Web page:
Governor's Staff Testifies on Personal Document Scanning
JEFFERSON CITY - Some of Gov. Jay Nixon's staff voluntarily testified in front of an investigative committee Tuesday, despite failing to appear before the committee earlier this summer.
The Bipartisan Investigative Committee on Privacy Protection met again Tuesday to question members of Nixon's staff on their role in the Department of Revenue's decision to scan and retain personal documents.
Earlier this summer the committee subpoenaed six members of the governor's administration to testify on the governor's office's involvement in implementing the scanning of those documents and compliance with the federal Real ID Act.
A judge rejected the subpoena and it was later dropped, but some of those subpoenaed voluntarily testified Tuesday, including Office of Administration commissioner Doug Nelson and Chris Pieper, a legal advisor to Nixon who previously worked in the Department of Revenue.
Some members of the committee, including Rep. Kenneth Wilson, R-Smithville, accused the department of breaking a 2009 law which restricts the state of Missouri from complying with the federal real ID act. The real ID act is a check ist of traits an ID must have.
Wilson asked Nelson who was responsible for making decisions that violated the 2009 law. Nelson said he did not believe a law was violated.
Missourians voted to not comply with the act, which has 39 traits, including a federal hologram, social security information, and more.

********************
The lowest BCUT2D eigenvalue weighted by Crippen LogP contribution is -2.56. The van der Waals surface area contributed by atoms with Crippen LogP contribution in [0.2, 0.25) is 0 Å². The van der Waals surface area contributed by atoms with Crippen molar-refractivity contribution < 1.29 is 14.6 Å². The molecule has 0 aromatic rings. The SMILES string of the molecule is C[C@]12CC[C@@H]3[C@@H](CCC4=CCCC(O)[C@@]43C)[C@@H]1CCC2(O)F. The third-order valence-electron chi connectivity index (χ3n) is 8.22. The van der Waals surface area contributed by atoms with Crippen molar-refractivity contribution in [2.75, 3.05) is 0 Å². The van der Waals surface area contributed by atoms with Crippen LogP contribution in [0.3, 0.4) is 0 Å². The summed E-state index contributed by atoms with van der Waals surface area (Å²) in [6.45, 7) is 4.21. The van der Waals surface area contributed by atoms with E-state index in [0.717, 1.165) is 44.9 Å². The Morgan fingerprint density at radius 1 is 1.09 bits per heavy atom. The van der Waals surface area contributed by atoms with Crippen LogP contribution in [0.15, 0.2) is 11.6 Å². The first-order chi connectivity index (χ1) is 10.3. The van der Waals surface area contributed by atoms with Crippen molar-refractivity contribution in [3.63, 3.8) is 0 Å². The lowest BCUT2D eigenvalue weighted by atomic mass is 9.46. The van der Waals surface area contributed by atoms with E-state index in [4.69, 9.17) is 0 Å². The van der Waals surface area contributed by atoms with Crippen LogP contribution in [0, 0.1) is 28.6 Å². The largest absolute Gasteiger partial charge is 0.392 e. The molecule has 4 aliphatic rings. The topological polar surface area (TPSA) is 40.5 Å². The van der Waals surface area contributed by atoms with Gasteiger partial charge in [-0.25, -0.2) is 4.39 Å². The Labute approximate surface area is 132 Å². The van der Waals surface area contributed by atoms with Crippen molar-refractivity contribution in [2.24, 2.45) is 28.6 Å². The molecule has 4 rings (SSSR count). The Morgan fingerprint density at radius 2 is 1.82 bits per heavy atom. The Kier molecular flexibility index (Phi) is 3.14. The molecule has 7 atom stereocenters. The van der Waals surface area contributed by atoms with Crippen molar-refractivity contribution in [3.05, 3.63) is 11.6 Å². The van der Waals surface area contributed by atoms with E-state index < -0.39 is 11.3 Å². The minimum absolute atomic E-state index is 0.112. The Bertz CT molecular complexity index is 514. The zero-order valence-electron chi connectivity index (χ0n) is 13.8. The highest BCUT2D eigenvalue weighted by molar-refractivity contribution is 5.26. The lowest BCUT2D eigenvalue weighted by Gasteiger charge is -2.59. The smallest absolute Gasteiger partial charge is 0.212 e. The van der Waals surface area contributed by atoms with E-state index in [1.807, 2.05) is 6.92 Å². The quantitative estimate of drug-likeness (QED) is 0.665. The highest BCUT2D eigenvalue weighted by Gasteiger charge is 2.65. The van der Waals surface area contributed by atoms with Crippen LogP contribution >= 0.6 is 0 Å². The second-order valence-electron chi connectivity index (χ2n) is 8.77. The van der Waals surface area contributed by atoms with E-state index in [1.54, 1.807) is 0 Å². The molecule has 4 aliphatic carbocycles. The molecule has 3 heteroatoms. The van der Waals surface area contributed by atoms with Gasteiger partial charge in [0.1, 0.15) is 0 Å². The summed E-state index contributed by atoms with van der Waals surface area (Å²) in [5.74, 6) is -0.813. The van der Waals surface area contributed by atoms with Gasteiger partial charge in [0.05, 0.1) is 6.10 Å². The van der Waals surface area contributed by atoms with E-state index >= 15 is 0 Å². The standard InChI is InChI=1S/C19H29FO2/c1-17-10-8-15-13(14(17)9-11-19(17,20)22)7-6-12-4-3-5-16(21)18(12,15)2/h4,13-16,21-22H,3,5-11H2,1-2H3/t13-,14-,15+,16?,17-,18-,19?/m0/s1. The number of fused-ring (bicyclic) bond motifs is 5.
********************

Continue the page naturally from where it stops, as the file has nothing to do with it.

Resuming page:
Missouri licenses now have more than 30 of those 39, so Nelson said it technically does not comply with the act. Representatives like Rep. Keith English, D-St. Louis County, question if this was done to comply with the act because just a few years ago licenses only met 16 of these list items.
Nelson said the changes in Missouri licenses were not made to comply with Real ID. He said he did not recall any conversations with or direction from Nixon about Real ID or a database of concealed carry permits. He said the changes had to be made to get Missourians on airplanes, federal buildings, and more.
Pieper said he also didn't recall conversations with the governor about privacy protection in concealed carry permits or compliance with the real ID act while he worked in the license department as a legislative liaison.
Pieper said the department took significant action to comply with real ID before the restrictive 2009 law passed.
The committee members said their goal is to find out who made decisions to change the department's procedures.